30854 Part of the furniture

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    As much as perpetuating faults* on existing locos usually grates with me, in the case of EWT, a complete breath over would almost certainly alter the loco's fundemental nature.

    Want something more suited to heavy 15" gauge work? Then do what the SRR did (twice!) and order another 'Northern Rock', or dust off the proposed but unbuilt 2-6-2 design based on 'the sisters', or the putative modern 2-8-0t suggested for the Bure Valley. Just don't wreck Ernie!

    *let alone spending a fortune recreating a known turkey weeded out by the engineering version of Darwinian selection.
     
  8. 242A1

    242A1 Member

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    No one (I hope) wants to wreck it. But if it is currently viewed as being somewhat in the way at SSR there would be little lost in offering a safer home.
    The "complete breath over" approach does alter a locomotive's nature, but there are a good number of examples of engines improved significantly without their appearance being changed overmuch. EWT is a part of the development history of 15" gauge railways and their associated locomotives within the UK. It might well be viewed as a bit of a turkey but it was a part of the Fairbourne scene for many years and some very modest Atlantic types have the occasional day out.
    I know about the "Northern Rock" type builds, chalk and cheese when viewed alongside the Pacific in question but Ian Gaylor's proposed "Abigail" would be something else again.
     
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  9. 30854

    30854 Part of the furniture

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    Wouldn't it just! The idea of a custom designed loco to meet contemporary operating conditions is an exciting concept. The most recent fruit of blank sheet design (excluding in typical M&EE sizes) was "Northern Rock" ... and that didn't turn out half bad, looks or performance wise.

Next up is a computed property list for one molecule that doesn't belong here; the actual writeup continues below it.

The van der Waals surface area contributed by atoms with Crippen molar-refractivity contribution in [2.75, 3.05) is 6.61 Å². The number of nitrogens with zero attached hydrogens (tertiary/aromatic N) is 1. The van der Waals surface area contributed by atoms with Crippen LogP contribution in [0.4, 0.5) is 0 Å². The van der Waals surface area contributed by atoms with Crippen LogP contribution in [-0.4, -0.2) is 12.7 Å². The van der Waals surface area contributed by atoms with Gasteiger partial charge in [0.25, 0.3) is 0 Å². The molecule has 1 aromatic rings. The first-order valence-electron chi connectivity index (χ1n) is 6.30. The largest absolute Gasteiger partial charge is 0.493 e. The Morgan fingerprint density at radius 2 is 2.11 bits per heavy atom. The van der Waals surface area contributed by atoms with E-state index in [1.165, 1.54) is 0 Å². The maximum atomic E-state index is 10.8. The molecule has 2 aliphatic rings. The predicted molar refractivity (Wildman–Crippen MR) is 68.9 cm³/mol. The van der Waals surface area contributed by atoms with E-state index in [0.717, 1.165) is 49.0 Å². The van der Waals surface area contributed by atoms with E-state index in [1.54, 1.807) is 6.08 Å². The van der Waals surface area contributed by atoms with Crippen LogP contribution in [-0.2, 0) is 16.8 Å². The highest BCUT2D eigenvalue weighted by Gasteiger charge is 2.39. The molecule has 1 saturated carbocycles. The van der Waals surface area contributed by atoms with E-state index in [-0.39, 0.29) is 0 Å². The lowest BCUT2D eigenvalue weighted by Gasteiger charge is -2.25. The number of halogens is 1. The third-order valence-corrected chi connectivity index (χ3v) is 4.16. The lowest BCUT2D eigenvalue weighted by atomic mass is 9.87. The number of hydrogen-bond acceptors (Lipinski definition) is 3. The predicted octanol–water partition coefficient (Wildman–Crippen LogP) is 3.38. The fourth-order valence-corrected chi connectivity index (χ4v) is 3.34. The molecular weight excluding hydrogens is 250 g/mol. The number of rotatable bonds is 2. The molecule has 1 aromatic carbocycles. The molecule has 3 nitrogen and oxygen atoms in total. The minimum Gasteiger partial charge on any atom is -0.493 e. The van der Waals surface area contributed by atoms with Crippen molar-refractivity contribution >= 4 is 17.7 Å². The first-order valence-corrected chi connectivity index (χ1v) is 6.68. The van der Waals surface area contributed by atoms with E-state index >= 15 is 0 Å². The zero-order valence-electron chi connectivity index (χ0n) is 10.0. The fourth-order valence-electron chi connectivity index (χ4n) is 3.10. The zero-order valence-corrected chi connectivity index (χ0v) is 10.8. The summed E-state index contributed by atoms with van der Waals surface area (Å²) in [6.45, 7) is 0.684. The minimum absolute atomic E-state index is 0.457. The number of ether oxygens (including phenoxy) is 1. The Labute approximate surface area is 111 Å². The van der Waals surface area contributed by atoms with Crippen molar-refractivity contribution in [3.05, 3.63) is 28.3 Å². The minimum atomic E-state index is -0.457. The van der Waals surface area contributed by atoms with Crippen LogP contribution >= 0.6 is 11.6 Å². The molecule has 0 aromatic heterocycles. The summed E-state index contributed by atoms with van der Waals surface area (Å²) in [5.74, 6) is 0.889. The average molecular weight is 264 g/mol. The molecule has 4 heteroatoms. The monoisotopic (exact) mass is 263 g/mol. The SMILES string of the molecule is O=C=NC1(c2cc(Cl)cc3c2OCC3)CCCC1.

The engineering seems perfectly viable, as pretty much all has been incorporated successfully elsewhere and there's an almost something of a modernised 80xxx about 'Abigail's' styling - a 'plus' IMO. It's the suspension, which AFAIK is entirely novel applied to a steam loco, that I'm not 100% sure about.

    Although 'Abigail' is specifically intended for Bure Valley conditions, I note the drivers (at 550mm) are about the same diameter as the RH&DR 4-8-2's, which have no problems operating at the same speed as the larger wheeled Greenly pacifics, but as I somehow doubt it'd fit under Littlestone Road Bridge, it's probably not going to spend too much time galloping across the marsh.

    Whose thread have we invaded? Oh right ...... well the Kirklees loading gauge should cope with 'Abigail' perfectly well. :)
     
  10. MuzTrem

    MuzTrem Member

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    I don't think it is. I remember Pete Bryant of the Miniature Railway World forum sent a letter to Japan several years ago and was assured that the loco is not for sale. One can only assume that the park's visitors find her interesting even as a static exhibit.

    That said, if circumstances ever changed and she were able to return to the UK then I don't think a return to steam should be ruled out, and it need not require extensive modifications. It is simply a case of finding the right course for the horse...I'm sure she would be quite at home on a smaller line like Evesham Vale or Windmill Farm. Whether those railways would actually be able and willing to spend money on her repatriation and restoration is another matter, however!
     
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  11. black5

    black5 Member